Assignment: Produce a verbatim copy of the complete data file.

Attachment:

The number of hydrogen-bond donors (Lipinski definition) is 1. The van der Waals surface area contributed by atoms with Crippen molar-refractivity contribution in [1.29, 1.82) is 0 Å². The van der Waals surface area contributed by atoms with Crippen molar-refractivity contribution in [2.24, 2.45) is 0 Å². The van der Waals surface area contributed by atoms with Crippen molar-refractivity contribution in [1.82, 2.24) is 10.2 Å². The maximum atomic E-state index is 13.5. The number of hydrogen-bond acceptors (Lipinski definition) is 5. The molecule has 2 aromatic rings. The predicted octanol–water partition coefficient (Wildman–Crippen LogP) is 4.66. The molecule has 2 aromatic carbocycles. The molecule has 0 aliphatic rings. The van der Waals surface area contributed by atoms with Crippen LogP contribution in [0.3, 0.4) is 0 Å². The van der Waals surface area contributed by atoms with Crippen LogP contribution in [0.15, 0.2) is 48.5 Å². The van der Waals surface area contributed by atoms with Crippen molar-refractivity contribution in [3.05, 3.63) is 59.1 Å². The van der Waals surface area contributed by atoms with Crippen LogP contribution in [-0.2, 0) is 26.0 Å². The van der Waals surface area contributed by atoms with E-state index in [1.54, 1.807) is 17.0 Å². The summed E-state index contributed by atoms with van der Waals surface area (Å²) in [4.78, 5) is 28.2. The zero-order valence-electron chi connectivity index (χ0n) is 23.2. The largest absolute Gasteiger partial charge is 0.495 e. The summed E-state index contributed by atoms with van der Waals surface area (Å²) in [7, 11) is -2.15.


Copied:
The number of hydrogen-bond donors (Lipinski definition) is 1. The van der Waals surface area contributed by atoms with Crippen molar-refractivity contribution in [1.29, 1.82) is 0 Å². The van der Waals surface area contributed by atoms with Crippen molar-refractivity contribution in [2.24, 2.45) is 0 Å². The van der Waals surface area contributed by atoms with Crippen molar-refractivity contribution in [1.82, 2.24) is 10.2 Å². The maximum atomic E-state index is 13.5. The number of hydrogen-bond acceptors (Lipinski definition) is 5. The molecule has 2 aromatic rings. The predicted octanol–water partition coefficient (Wildman–Crippen LogP) is 4.66. The molecule has 2 aromatic carbocycles. The molecule has 0 aliphatic rings. The van der Waals surface area contributed by atoms with Crippen LogP contribution in [0.3, 0.4) is 0 Å². The van der Waals surface area contributed by atoms with Crippen LogP contribution in [0.15, 0.2) is 48.5 Å². The van der Waals surface area contributed by atoms with Crippen molar-refractivity contribution in [3.05, 3.63) is 59.1 Å². The van der Waals surface area contributed by atoms with Crippen LogP contribution in [-0.2, 0) is 26.0 Å². The van der Waals surface area contributed by atoms with E-state index in [1.54, 1.807) is 17.0 Å². The summed E-state index contributed by atoms with van der Waals surface area (Å²) in [4.78, 5) is 28.2. The zero-order valence-electron chi connectivity index (χ0n) is 23.2. The largest absolute Gasteiger partial charge is 0.495 e. The summed E-state index contributed by atoms with van der Waals surface area (Å²) in [7, 11) is -2.15.